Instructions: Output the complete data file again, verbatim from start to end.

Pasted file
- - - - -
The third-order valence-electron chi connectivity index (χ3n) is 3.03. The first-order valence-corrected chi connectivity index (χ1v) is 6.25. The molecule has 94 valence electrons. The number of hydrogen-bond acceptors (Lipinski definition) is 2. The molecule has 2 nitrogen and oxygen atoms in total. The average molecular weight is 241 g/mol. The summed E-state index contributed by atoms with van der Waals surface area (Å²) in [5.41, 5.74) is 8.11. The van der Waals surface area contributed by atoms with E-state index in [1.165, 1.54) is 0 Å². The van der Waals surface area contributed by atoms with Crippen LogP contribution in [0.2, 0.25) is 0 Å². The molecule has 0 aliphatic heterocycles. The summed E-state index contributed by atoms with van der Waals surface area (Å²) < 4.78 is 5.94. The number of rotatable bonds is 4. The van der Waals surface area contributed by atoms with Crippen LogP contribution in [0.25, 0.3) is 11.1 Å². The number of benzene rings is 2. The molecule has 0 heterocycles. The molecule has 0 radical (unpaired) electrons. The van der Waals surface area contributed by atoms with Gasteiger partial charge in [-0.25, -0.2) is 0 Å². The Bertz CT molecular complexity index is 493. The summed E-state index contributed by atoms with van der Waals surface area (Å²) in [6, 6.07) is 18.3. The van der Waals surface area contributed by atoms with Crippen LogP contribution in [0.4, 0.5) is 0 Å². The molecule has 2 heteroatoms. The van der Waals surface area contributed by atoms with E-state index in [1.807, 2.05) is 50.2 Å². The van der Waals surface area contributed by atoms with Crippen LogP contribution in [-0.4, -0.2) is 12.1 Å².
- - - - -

The third-order valence-electron chi connectivity index (χ3n) is 3.03. The first-order valence-corrected chi connectivity index (χ1v) is 6.25. The molecule has 94 valence electrons. The number of hydrogen-bond acceptors (Lipinski definition) is 2. The molecule has 2 nitrogen and oxygen atoms in total. The average molecular weight is 241 g/mol. The summed E-state index contributed by atoms with van der Waals surface area (Å²) in [5.41, 5.74) is 8.11. The van der Waals surface area contributed by atoms with E-state index in [1.165, 1.54) is 0 Å². The van der Waals surface area contributed by atoms with Crippen LogP contribution in [0.2, 0.25) is 0 Å². The molecule has 0 aliphatic heterocycles. The summed E-state index contributed by atoms with van der Waals surface area (Å²) < 4.78 is 5.94. The number of rotatable bonds is 4. The van der Waals surface area contributed by atoms with Crippen LogP contribution in [0.25, 0.3) is 11.1 Å². The number of benzene rings is 2. The molecule has 0 heterocycles. The molecule has 0 radical (unpaired) electrons. The van der Waals surface area contributed by atoms with Gasteiger partial charge in [-0.25, -0.2) is 0 Å². The Bertz CT molecular complexity index is 493. The summed E-state index contributed by atoms with van der Waals surface area (Å²) in [6, 6.07) is 18.3. The van der Waals surface area contributed by atoms with Crippen LogP contribution in [0.4, 0.5) is 0 Å². The molecule has 2 heteroatoms. The van der Waals surface area contributed by atoms with E-state index in [1.807, 2.05) is 50.2 Å². The van der Waals surface area contributed by atoms with Crippen LogP contribution in [-0.4, -0.2) is 12.1 Å².